By Pat Iyer
Is Your Company Sexist?Is Your Company Sexist? https://c-suitenetwork.com/advisors/wp-content/themes/csadvisore/images/empty/thumbnail.jpg 150 150 Patricia Iyer https://secure.gravatar.com/avatar/c5ecfa9944b827c70f3687dc77878dd2?s=96&d=mm&r=g
In June 2018, Ernst & Young, an accounting firm with $36.4 million in global revenue and 270,000 employees, demonstrated how deeply sexism is embedded in company culture.
At a day-and-a-half-long seminar on leadership and empowerment, 30 female executives received a barrage of information about how to “fit into” corporate culture. The basics of this presentation were contained in a 55-page document.
Noteworthy excerpts included:
“Don’t flaunt your body—sexuality scrambles the brain.”
A description of how women’s and men’s communication styles differ stated that women often “speak briefly” and “ramble and miss the point” in meetings. In contrast, a man will “speak at length ― because he really believes in his idea.” Men are more effective at interrupting than women, who “wait their turn and raise their hands.”
A masculine/feminine score sheet further reinforced sexist stereotypes. Some of these included the notions that women are loyal, sensitive to the needs of others, and yielding. Men are individualistic, independent, and competitive.
A senior consultant at Paradigm, a diversity and inclusion consulting firm, Evelyn Carter, said that while the Ernst & Young presentation took note of sexist stereotypes, it seemed to advise women how to live with them.
What’s a Company to Do?
Consulting with a diversity and inclusion company is a good start. I also recommend this article in Inc. “Women Should Not “Fix” Themselves to Fit Into Sexist Work Environments,”
by Amy Nelson, founder, and CEP of The Riveter. Read this article for some specific suggestions about changing company cultures.
In addition, special attention needs to be paid to both verbal and written language so that it’s gender-neutral.
“Men” Is Not an Inclusive Word
The argument that it is, while archaic, is still used, as in the idea that “mankind” includes both men and women. The truth is that it leaves out women entirely; it makes men the default gender. Erasing that word from one’s speech and writing is a good beginning.
In that vein, the word “guys” also must go. A guy is a man. I can’t count the number of times a waiter addressed my husband and I as guys. “Thank, guys.” “What would you like tonight, guys?”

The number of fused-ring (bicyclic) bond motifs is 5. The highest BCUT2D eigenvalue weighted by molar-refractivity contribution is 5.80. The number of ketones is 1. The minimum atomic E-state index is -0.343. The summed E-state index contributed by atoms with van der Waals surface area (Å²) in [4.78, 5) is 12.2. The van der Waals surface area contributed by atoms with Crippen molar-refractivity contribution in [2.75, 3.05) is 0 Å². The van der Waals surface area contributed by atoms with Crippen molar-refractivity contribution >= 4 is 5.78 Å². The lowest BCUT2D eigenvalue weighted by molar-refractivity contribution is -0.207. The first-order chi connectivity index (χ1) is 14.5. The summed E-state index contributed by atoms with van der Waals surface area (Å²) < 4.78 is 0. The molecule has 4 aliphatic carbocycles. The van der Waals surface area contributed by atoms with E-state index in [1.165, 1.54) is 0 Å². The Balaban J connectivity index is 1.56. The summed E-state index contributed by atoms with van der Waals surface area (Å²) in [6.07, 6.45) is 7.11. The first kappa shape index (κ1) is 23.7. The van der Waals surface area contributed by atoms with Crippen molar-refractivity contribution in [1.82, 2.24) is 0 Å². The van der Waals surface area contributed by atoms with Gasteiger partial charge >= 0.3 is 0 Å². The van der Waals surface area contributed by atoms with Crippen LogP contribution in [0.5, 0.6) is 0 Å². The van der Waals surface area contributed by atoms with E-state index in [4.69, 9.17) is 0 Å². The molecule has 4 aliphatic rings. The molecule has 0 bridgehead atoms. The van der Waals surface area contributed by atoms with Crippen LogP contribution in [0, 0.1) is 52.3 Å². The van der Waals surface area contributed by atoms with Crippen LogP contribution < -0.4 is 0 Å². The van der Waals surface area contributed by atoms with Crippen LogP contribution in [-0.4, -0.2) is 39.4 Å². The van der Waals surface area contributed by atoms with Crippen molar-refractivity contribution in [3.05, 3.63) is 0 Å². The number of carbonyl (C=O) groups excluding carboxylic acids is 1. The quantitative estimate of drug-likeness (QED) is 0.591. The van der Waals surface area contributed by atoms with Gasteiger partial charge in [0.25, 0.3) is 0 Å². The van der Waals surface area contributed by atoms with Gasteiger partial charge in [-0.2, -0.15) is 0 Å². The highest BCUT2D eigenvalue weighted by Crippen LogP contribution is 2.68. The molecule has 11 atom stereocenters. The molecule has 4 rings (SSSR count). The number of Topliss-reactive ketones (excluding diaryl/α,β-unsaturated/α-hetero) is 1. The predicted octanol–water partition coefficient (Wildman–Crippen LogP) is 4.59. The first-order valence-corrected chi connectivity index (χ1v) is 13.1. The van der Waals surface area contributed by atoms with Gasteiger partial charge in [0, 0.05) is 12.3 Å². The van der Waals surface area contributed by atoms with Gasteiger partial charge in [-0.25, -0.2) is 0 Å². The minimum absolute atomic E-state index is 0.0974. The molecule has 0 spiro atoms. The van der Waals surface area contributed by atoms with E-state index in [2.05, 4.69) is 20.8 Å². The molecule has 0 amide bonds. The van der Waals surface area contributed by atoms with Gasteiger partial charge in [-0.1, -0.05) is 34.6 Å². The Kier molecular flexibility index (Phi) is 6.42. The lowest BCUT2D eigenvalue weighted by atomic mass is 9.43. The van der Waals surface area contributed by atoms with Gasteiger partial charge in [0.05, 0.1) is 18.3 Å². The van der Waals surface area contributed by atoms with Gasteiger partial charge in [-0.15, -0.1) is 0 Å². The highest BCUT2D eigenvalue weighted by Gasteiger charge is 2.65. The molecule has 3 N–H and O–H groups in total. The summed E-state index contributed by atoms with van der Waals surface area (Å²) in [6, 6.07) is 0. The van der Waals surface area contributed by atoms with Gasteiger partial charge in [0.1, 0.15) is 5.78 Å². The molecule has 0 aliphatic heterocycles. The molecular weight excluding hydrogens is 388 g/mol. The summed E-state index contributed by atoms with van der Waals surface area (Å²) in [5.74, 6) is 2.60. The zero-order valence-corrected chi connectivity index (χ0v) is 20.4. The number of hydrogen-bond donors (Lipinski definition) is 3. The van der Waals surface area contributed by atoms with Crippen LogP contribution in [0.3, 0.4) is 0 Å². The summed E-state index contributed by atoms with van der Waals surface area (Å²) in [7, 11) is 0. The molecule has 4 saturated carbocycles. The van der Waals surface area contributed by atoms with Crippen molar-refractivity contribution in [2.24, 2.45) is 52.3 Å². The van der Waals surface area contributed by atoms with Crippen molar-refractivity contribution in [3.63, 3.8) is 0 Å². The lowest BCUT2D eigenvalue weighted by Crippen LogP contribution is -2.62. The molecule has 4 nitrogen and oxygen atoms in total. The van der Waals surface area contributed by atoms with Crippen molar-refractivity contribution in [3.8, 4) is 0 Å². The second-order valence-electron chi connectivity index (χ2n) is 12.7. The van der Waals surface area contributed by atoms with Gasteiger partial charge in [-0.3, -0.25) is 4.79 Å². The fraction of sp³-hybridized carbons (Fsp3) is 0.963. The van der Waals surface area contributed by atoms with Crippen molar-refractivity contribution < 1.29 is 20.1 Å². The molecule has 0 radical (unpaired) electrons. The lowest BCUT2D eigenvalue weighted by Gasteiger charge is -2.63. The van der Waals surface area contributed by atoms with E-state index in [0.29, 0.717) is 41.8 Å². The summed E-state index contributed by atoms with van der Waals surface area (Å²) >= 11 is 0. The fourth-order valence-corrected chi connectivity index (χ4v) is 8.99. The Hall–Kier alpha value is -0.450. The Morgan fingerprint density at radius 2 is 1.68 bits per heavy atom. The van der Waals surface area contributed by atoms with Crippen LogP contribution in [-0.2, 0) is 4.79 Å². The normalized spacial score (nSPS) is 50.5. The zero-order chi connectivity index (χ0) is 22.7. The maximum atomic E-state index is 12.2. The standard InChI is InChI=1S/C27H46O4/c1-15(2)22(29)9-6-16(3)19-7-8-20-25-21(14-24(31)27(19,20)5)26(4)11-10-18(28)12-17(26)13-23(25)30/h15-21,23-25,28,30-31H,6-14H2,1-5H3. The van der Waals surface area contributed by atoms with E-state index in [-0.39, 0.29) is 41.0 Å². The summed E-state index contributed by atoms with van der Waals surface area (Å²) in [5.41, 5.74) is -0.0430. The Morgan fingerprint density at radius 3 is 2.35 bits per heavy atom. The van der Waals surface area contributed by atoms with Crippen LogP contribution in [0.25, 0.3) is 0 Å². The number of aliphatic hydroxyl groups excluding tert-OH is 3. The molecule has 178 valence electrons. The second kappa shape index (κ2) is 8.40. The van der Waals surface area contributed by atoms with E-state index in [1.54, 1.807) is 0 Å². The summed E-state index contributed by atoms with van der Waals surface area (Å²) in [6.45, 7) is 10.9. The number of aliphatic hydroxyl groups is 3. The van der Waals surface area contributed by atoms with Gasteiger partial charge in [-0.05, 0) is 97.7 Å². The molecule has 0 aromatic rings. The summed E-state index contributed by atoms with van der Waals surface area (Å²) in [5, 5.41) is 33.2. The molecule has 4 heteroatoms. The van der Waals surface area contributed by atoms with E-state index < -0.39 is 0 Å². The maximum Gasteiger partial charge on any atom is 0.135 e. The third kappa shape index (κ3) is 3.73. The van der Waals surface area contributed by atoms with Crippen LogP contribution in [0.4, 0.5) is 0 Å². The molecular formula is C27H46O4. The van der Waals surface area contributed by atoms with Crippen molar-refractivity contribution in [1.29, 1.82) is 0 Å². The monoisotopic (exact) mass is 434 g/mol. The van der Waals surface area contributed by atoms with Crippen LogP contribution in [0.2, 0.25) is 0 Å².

Some other words, like “businessmen,” “chairman,” and “manpower” should also be endangered. The first two only need the replacement of “person” and “people.” The third can be swapped for “personnel.”
One phrase that should be eliminated is “Man up” and similar expressions, some of which are genitalia-based. It might take a little longer to say, “Take responsibility,” but it has much more impact.
When my boys were little and enjoyed having me read bedtime stories, I edited the language in their books. Fireman became firefighter. Police man became police officer. I even changed some elements of stories. If daddy was outside doing yard work and mommy was inside cooking, I added a sentence that daddy would take his turn cooking the next day. When my boys learned how to read, they realized how I’d changed the stories. We still laugh about this today.
I agree with those who say that using “he and/or she” is clunky and awkward. The solution many are adopting is “they.”
“If an employee wishes to submit a complaint, she or he should forward it to the appropriate department.”
“If an employee wishes to submit a complaint, they should forward it to the appropriate department.”
Grammatically, it may look wrong, but it’s simple, and it does the job.
One of the bigger objections is “It’s just an expression.” None of the phrases I’ve used here are “just expressions.” They are, rather, “reflections.” They demonstrate the underlying sexism that underpins far too much of company culture and culture in general.
Attention to non-sexist language also isn’t a phase that women are going to get over. They are in it for the long haul. It makes good business sense to understand and adapt to the values that are reshaping company culture.
Besides, it’s the right thing to do.
Pat Iyer is one of the original 100 C Suite Network Contributors. She serves business leaders as a ghostwriter and editor. Connect with her at patiyer.com.